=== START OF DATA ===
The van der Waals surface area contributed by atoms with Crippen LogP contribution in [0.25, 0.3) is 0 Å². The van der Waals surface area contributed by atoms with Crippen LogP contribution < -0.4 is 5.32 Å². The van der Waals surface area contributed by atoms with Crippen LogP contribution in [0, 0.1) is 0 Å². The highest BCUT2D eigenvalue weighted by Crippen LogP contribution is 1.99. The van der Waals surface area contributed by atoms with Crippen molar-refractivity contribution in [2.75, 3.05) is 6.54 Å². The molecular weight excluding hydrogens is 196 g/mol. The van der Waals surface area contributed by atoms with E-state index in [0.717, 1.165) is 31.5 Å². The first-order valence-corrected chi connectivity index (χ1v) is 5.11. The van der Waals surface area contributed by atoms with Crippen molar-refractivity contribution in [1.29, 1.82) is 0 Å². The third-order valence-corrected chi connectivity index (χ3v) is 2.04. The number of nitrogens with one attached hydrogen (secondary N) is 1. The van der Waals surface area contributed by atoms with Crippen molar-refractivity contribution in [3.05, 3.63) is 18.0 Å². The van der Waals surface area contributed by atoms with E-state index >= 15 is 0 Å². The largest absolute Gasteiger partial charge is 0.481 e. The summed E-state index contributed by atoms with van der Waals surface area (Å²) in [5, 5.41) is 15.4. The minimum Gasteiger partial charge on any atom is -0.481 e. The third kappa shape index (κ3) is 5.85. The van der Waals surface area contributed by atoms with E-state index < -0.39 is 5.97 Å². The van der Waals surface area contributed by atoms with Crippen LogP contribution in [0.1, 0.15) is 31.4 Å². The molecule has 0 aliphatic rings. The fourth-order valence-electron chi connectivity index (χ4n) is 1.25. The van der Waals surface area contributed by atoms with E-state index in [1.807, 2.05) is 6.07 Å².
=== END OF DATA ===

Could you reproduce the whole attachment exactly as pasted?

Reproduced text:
The van der Waals surface area contributed by atoms with Crippen LogP contribution in [0.25, 0.3) is 0 Å². The van der Waals surface area contributed by atoms with Crippen LogP contribution < -0.4 is 5.32 Å². The van der Waals surface area contributed by atoms with Crippen LogP contribution in [0, 0.1) is 0 Å². The highest BCUT2D eigenvalue weighted by Crippen LogP contribution is 1.99. The van der Waals surface area contributed by atoms with Crippen molar-refractivity contribution in [2.75, 3.05) is 6.54 Å². The molecular weight excluding hydrogens is 196 g/mol. The van der Waals surface area contributed by atoms with E-state index in [0.717, 1.165) is 31.5 Å². The first-order valence-corrected chi connectivity index (χ1v) is 5.11. The van der Waals surface area contributed by atoms with Crippen molar-refractivity contribution in [1.29, 1.82) is 0 Å². The third-order valence-corrected chi connectivity index (χ3v) is 2.04. The number of nitrogens with one attached hydrogen (secondary N) is 1. The van der Waals surface area contributed by atoms with Crippen molar-refractivity contribution in [3.05, 3.63) is 18.0 Å². The van der Waals surface area contributed by atoms with E-state index >= 15 is 0 Å². The largest absolute Gasteiger partial charge is 0.481 e. The summed E-state index contributed by atoms with van der Waals surface area (Å²) in [5, 5.41) is 15.4. The minimum Gasteiger partial charge on any atom is -0.481 e. The third kappa shape index (κ3) is 5.85. The van der Waals surface area contributed by atoms with E-state index < -0.39 is 5.97 Å². The van der Waals surface area contributed by atoms with Crippen LogP contribution in [0.1, 0.15) is 31.4 Å². The molecule has 0 aliphatic rings. The fourth-order valence-electron chi connectivity index (χ4n) is 1.25. The van der Waals surface area contributed by atoms with E-state index in [1.807, 2.05) is 6.07 Å².